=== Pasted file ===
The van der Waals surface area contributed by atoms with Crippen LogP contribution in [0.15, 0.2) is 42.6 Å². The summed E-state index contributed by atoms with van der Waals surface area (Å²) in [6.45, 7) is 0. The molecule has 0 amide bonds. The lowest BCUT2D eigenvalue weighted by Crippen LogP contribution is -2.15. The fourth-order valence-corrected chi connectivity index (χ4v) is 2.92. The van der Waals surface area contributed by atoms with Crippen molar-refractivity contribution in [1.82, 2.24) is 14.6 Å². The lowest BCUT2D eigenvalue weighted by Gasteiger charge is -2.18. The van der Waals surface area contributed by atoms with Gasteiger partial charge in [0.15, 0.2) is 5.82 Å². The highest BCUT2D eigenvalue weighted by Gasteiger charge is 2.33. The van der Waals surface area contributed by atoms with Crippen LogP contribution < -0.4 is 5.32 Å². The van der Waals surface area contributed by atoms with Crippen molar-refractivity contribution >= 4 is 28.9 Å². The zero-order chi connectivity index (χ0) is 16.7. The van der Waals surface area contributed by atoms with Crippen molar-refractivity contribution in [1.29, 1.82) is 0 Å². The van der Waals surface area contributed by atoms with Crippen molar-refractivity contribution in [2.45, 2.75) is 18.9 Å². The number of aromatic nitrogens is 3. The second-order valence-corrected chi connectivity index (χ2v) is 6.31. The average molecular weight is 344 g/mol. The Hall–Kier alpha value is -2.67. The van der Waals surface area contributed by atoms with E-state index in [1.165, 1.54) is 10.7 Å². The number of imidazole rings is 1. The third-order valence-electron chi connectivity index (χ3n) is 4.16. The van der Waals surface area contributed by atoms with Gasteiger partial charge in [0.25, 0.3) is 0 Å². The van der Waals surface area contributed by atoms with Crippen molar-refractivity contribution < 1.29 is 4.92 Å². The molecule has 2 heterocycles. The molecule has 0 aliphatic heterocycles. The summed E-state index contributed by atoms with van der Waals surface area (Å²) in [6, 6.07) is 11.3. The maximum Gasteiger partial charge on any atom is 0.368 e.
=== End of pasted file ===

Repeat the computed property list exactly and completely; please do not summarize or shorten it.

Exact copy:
The van der Waals surface area contributed by atoms with Crippen LogP contribution in [0.15, 0.2) is 42.6 Å². The summed E-state index contributed by atoms with van der Waals surface area (Å²) in [6.45, 7) is 0. The molecule has 0 amide bonds. The lowest BCUT2D eigenvalue weighted by Crippen LogP contribution is -2.15. The fourth-order valence-corrected chi connectivity index (χ4v) is 2.92. The van der Waals surface area contributed by atoms with Crippen molar-refractivity contribution in [1.82, 2.24) is 14.6 Å². The lowest BCUT2D eigenvalue weighted by Gasteiger charge is -2.18. The van der Waals surface area contributed by atoms with Gasteiger partial charge in [0.15, 0.2) is 5.82 Å². The highest BCUT2D eigenvalue weighted by Gasteiger charge is 2.33. The van der Waals surface area contributed by atoms with Crippen LogP contribution < -0.4 is 5.32 Å². The van der Waals surface area contributed by atoms with Crippen molar-refractivity contribution >= 4 is 28.9 Å². The zero-order chi connectivity index (χ0) is 16.7. The van der Waals surface area contributed by atoms with Crippen molar-refractivity contribution in [1.29, 1.82) is 0 Å². The van der Waals surface area contributed by atoms with Crippen molar-refractivity contribution in [2.45, 2.75) is 18.9 Å². The number of aromatic nitrogens is 3. The second-order valence-corrected chi connectivity index (χ2v) is 6.31. The average molecular weight is 344 g/mol. The Hall–Kier alpha value is -2.67. The van der Waals surface area contributed by atoms with E-state index in [1.165, 1.54) is 10.7 Å². The number of imidazole rings is 1. The third-order valence-electron chi connectivity index (χ3n) is 4.16. The van der Waals surface area contributed by atoms with Gasteiger partial charge in [0.25, 0.3) is 0 Å². The van der Waals surface area contributed by atoms with Crippen molar-refractivity contribution < 1.29 is 4.92 Å². The molecule has 2 heterocycles. The molecule has 0 aliphatic heterocycles. The summed E-state index contributed by atoms with van der Waals surface area (Å²) in [6, 6.07) is 11.3. The maximum Gasteiger partial charge on any atom is 0.368 e.